Our work in this area is developing, and our thinking here is not final. We welcome your email or comment feedback. This post was developed from presentations at the 5th Annual Australian Dispute Resolution Research Network meeting in Hobart in December 2016 and at the AIJA Non-Adversarial Justice Conference, Sydney in April 2017.

tom simpson FV

Photo credit: Tom Simpson


Our aim in this project is to flesh out key elements of a safe and supported model of mediation in cases involving family violence that can be used across a range of contexts.

A great deal of attention has been paid to mediating cases of family violence in the field of family law. Outside the family law field, little attention has been paid to how to appropriately identify and respond to cases of family violence in mediation practice.

In our work together we are using what we have learned from family law dispute resolution to flesh out key elements of a safe and supported model of mediation in cases involving family violence that can be used across a range of contexts.

Beyond family law, there are a range of other contexts where dispute resolution professionals will have an ongoing role in dealing with the consequences of family violence eg

  • disputes with providers of essential services, such as electricity, water, banking and telecommunications, as a result of economic abuse
  • child protection conciliation conferences/ADR in state Children’s Courts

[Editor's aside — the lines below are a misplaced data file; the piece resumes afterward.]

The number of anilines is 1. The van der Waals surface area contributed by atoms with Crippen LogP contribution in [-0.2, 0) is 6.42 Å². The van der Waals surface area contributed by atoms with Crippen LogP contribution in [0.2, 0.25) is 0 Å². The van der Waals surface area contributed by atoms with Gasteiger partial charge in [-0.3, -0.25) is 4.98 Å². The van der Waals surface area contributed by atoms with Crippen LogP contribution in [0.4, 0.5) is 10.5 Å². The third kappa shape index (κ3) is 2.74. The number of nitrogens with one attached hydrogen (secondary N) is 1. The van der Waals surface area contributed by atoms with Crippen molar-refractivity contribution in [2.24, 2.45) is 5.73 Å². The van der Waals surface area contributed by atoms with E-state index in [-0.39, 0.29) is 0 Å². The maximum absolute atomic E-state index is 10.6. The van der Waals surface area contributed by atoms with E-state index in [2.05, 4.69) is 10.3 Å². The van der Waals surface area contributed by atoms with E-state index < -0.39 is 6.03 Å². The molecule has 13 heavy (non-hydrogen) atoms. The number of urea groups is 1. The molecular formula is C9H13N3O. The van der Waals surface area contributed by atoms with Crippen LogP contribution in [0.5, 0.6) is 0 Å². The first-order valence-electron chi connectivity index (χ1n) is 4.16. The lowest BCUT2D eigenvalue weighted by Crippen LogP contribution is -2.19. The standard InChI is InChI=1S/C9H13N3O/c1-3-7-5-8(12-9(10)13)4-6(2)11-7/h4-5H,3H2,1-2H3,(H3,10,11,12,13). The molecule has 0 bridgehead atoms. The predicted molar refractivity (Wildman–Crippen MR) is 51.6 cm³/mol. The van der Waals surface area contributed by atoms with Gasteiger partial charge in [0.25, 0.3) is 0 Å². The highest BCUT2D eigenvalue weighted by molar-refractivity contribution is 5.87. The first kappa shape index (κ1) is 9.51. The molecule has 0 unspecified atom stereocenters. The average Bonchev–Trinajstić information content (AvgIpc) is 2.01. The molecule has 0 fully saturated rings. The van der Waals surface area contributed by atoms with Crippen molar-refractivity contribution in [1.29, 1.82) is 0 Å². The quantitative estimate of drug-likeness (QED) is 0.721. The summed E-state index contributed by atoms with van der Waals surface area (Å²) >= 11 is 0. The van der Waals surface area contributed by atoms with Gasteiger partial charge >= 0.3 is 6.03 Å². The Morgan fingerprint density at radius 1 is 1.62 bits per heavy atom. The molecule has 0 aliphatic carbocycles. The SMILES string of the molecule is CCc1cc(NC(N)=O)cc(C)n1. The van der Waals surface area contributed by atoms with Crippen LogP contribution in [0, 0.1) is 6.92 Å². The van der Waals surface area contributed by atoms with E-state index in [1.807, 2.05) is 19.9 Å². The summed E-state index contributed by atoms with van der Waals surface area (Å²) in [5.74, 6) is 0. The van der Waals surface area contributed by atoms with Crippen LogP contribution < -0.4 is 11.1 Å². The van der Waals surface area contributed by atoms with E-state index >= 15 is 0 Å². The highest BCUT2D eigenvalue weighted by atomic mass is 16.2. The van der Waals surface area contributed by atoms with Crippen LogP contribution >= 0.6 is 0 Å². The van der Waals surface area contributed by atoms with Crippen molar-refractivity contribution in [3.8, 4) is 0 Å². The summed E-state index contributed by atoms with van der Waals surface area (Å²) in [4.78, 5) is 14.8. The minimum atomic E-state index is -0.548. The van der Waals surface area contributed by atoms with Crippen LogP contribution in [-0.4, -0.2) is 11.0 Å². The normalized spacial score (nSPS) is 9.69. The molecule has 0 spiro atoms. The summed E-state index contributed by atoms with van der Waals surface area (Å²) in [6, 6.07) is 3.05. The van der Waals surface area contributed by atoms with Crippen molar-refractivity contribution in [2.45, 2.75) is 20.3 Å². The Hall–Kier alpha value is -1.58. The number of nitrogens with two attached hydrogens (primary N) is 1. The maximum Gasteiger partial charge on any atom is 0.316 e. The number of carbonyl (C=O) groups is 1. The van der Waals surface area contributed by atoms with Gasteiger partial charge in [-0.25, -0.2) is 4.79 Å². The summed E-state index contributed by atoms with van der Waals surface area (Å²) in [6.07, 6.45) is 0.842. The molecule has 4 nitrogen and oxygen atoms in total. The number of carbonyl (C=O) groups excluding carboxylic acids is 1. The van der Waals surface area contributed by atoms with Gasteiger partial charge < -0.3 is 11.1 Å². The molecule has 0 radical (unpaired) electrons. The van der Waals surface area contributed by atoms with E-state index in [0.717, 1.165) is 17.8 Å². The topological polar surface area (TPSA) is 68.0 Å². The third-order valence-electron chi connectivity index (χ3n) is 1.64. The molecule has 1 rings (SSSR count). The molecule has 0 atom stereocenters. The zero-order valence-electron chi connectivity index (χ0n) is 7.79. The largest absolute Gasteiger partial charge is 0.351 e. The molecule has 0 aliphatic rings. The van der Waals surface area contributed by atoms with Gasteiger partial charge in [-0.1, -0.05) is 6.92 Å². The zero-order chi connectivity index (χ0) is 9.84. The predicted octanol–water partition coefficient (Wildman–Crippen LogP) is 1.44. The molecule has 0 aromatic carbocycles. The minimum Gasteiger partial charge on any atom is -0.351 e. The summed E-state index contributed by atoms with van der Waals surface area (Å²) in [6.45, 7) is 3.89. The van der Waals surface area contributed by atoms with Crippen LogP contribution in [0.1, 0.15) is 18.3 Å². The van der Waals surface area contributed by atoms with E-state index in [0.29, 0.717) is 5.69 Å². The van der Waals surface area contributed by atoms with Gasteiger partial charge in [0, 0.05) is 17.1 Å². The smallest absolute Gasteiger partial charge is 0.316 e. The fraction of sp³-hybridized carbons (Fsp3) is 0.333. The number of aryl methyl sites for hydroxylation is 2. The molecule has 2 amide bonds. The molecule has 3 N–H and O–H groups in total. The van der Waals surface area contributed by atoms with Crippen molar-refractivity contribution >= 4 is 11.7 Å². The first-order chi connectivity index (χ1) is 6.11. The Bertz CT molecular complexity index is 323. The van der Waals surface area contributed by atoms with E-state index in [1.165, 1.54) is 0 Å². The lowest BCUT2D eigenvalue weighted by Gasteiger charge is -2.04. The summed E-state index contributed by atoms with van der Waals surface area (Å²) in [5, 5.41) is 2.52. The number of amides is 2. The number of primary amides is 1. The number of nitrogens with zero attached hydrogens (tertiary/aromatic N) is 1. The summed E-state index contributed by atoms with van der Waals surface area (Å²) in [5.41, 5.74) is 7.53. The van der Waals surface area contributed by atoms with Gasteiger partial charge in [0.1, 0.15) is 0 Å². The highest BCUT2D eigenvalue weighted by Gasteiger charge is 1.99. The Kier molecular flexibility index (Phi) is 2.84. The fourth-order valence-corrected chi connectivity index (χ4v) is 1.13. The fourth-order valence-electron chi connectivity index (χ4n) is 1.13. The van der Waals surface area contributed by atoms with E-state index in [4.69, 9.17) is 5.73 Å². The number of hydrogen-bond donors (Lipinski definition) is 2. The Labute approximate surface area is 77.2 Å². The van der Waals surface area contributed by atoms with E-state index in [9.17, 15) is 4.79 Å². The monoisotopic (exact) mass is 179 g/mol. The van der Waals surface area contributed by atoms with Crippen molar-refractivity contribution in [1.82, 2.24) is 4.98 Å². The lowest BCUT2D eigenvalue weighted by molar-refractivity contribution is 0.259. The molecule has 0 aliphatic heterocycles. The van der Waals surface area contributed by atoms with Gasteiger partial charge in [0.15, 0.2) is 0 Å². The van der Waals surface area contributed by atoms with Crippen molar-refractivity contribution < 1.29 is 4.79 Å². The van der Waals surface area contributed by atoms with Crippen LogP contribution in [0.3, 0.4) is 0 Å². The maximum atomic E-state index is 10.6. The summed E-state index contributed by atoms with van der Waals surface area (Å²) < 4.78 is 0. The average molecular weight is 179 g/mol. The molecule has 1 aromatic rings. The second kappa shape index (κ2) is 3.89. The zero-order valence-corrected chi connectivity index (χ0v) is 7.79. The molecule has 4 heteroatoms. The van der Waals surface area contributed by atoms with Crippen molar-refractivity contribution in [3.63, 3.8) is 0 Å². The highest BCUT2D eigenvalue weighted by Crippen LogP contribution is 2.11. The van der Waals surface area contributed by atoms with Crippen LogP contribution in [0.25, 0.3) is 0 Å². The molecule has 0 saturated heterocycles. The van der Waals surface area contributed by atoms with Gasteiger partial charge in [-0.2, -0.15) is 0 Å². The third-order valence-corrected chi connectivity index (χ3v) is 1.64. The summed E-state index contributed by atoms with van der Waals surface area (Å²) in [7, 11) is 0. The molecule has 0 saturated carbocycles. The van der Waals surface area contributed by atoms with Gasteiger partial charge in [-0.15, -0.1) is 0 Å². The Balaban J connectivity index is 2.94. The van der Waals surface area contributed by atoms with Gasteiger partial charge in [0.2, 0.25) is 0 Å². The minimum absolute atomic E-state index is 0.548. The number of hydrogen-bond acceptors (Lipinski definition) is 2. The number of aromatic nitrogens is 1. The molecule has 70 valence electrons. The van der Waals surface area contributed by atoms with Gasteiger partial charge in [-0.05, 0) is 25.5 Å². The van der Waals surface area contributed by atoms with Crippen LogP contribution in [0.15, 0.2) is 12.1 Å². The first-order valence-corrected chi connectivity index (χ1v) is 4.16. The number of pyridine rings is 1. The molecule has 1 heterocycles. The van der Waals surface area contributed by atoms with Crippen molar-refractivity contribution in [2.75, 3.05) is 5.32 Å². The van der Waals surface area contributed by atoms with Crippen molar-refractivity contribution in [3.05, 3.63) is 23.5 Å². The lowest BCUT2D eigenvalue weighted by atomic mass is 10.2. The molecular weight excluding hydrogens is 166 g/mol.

• the negotiation/mediation process that takes place in finalising the conditions of family violence orders in state magistrates’ courts, and
  • restorative justice contexts as an adjunct to the criminal and family violence system

We believe that the imperatives relating to dispute resolution and family violence remain broadly similar regardless of the context. There is a legitimate concern about the use of informal dispute resolution processes in cases of family violence because of deep power imbalances between perpetrators and victims. On the other hand, with a focus on safety and with appropriate support and careful attention not to minimise the violence, there are clear potential benefits of mediation for victims of family violence which can include self-determination, certainty, reduced financial and other costs and timeliness.

We use the Coordinated Family Dispute Resolution model pilot to inform an analysis of the potentialities and possible pitfalls of the use of dispute resolution in the contexts outside family law


Context: Coordinated Family Dispute Resolution

In 2009, the Australian Federal Attorney-General’s Department commissioned a specialised model of family mediation for matters involving a history of domestic violence. The Coordinated Family Dispute Resolution model (CFDR) was piloted between 2010 and 2012 in five different locations around Australia, and evaluated by AIFS. CFDR was designed to support parties with a history of family violence to achieve safe and sustainable post-separation parenting outcomes. The model’s design sought to provide a multidisciplinary approach within a framework designed to specifically address some of the issues arising from a power imbalance resulting from a history of domestic violence. AIFS noted that the model is comprised of four case-managed phases which are implemented in ‘a multi-agency, multidisciplinary setting (which) provide a safe, non-adversarial and child-sensitive means for parents to sort out their post-separation parenting disputes’.